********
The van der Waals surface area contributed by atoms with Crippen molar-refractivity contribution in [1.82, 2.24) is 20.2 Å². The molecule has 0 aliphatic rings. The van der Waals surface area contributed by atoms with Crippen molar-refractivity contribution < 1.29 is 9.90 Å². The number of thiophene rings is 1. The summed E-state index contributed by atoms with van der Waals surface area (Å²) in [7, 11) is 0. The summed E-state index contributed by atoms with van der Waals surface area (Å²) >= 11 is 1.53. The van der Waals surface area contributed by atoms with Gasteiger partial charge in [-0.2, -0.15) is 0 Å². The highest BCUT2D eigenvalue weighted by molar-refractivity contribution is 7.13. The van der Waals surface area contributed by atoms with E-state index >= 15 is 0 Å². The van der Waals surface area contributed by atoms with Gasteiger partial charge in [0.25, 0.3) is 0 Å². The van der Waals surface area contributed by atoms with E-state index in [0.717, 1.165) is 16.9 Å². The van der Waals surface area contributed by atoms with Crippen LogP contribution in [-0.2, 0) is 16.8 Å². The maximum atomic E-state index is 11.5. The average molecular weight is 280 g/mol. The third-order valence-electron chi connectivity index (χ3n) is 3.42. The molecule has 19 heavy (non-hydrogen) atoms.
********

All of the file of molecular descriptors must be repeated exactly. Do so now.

The van der Waals surface area contributed by atoms with Crippen molar-refractivity contribution in [1.82, 2.24) is 20.2 Å². The molecule has 0 aliphatic rings. The van der Waals surface area contributed by atoms with Crippen molar-refractivity contribution < 1.29 is 9.90 Å². The number of thiophene rings is 1. The summed E-state index contributed by atoms with van der Waals surface area (Å²) in [7, 11) is 0. The summed E-state index contributed by atoms with van der Waals surface area (Å²) >= 11 is 1.53. The van der Waals surface area contributed by atoms with Gasteiger partial charge in [-0.2, -0.15) is 0 Å². The highest BCUT2D eigenvalue weighted by molar-refractivity contribution is 7.13. The van der Waals surface area contributed by atoms with E-state index >= 15 is 0 Å². The van der Waals surface area contributed by atoms with Gasteiger partial charge in [0.25, 0.3) is 0 Å². The van der Waals surface area contributed by atoms with E-state index in [0.717, 1.165) is 16.9 Å². The van der Waals surface area contributed by atoms with Crippen LogP contribution in [-0.2, 0) is 16.8 Å². The maximum atomic E-state index is 11.5. The average molecular weight is 280 g/mol. The third-order valence-electron chi connectivity index (χ3n) is 3.42. The molecule has 19 heavy (non-hydrogen) atoms.